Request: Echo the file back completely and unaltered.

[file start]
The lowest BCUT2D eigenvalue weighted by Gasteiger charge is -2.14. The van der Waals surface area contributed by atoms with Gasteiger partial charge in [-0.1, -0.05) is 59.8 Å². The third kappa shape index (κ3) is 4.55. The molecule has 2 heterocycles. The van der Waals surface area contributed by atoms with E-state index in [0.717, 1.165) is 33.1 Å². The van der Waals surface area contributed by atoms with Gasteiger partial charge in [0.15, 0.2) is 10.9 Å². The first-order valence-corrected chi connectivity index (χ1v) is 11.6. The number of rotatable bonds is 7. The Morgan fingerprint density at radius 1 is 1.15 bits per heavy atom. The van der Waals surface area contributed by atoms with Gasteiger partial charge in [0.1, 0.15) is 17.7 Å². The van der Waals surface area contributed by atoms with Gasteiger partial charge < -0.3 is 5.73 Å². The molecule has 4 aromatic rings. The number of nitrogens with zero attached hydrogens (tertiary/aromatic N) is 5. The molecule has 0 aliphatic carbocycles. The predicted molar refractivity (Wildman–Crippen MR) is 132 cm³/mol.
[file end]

The lowest BCUT2D eigenvalue weighted by Gasteiger charge is -2.14. The van der Waals surface area contributed by atoms with Gasteiger partial charge in [-0.1, -0.05) is 59.8 Å². The third kappa shape index (κ3) is 4.55. The molecule has 2 heterocycles. The van der Waals surface area contributed by atoms with E-state index in [0.717, 1.165) is 33.1 Å². The van der Waals surface area contributed by atoms with Gasteiger partial charge in [0.15, 0.2) is 10.9 Å². The first-order valence-corrected chi connectivity index (χ1v) is 11.6. The number of rotatable bonds is 7. The Morgan fingerprint density at radius 1 is 1.15 bits per heavy atom. The van der Waals surface area contributed by atoms with Gasteiger partial charge in [0.1, 0.15) is 17.7 Å². The van der Waals surface area contributed by atoms with Gasteiger partial charge < -0.3 is 5.73 Å². The molecule has 4 aromatic rings. The number of nitrogens with zero attached hydrogens (tertiary/aromatic N) is 5. The molecule has 0 aliphatic carbocycles. The predicted molar refractivity (Wildman–Crippen MR) is 132 cm³/mol.